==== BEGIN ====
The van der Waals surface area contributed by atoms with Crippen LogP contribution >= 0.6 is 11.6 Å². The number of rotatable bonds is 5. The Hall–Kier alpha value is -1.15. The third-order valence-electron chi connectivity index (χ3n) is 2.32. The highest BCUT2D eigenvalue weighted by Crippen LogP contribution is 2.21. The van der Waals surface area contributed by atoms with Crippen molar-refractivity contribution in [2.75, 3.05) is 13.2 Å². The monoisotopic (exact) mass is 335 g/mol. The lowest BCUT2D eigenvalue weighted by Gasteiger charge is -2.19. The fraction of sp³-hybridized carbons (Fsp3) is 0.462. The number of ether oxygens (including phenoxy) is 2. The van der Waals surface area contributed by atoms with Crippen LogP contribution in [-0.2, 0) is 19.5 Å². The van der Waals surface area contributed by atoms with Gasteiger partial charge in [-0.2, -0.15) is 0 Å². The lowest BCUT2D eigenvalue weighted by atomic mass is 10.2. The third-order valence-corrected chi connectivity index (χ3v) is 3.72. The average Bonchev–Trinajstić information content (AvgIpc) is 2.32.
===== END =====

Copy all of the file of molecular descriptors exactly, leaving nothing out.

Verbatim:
The van der Waals surface area contributed by atoms with Crippen LogP contribution >= 0.6 is 11.6 Å². The number of rotatable bonds is 5. The Hall–Kier alpha value is -1.15. The third-order valence-electron chi connectivity index (χ3n) is 2.32. The highest BCUT2D eigenvalue weighted by Crippen LogP contribution is 2.21. The van der Waals surface area contributed by atoms with Crippen molar-refractivity contribution in [2.75, 3.05) is 13.2 Å². The monoisotopic (exact) mass is 335 g/mol. The lowest BCUT2D eigenvalue weighted by Gasteiger charge is -2.19. The fraction of sp³-hybridized carbons (Fsp3) is 0.462. The number of ether oxygens (including phenoxy) is 2. The van der Waals surface area contributed by atoms with Crippen LogP contribution in [-0.2, 0) is 19.5 Å². The van der Waals surface area contributed by atoms with Gasteiger partial charge in [-0.2, -0.15) is 0 Å². The lowest BCUT2D eigenvalue weighted by atomic mass is 10.2. The third-order valence-corrected chi connectivity index (χ3v) is 3.72. The average Bonchev–Trinajstić information content (AvgIpc) is 2.32.